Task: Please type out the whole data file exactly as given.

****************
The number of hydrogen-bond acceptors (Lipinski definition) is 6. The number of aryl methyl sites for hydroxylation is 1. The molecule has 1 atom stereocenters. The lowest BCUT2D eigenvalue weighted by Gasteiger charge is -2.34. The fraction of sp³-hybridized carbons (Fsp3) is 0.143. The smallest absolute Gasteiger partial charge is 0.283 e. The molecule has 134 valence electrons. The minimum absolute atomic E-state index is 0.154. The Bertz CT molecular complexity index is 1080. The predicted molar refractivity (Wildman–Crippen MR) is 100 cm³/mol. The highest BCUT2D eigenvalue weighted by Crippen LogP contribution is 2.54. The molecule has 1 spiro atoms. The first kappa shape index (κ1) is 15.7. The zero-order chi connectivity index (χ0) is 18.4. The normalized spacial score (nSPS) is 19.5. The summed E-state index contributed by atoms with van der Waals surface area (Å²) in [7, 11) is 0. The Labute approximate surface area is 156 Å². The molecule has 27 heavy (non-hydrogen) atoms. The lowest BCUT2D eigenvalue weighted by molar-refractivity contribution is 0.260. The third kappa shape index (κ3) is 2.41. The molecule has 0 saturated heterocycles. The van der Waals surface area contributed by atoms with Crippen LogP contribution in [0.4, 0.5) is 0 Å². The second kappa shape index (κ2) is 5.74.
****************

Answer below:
The number of hydrogen-bond acceptors (Lipinski definition) is 6. The number of aryl methyl sites for hydroxylation is 1. The molecule has 1 atom stereocenters. The lowest BCUT2D eigenvalue weighted by Gasteiger charge is -2.34. The fraction of sp³-hybridized carbons (Fsp3) is 0.143. The smallest absolute Gasteiger partial charge is 0.283 e. The molecule has 134 valence electrons. The minimum absolute atomic E-state index is 0.154. The Bertz CT molecular complexity index is 1080. The predicted molar refractivity (Wildman–Crippen MR) is 100 cm³/mol. The highest BCUT2D eigenvalue weighted by Crippen LogP contribution is 2.54. The molecule has 1 spiro atoms. The first kappa shape index (κ1) is 15.7. The zero-order chi connectivity index (χ0) is 18.4. The normalized spacial score (nSPS) is 19.5. The summed E-state index contributed by atoms with van der Waals surface area (Å²) in [7, 11) is 0. The Labute approximate surface area is 156 Å². The molecule has 27 heavy (non-hydrogen) atoms. The lowest BCUT2D eigenvalue weighted by molar-refractivity contribution is 0.260. The third kappa shape index (κ3) is 2.41. The molecule has 0 saturated heterocycles. The van der Waals surface area contributed by atoms with Crippen LogP contribution in [0.4, 0.5) is 0 Å². The second kappa shape index (κ2) is 5.74.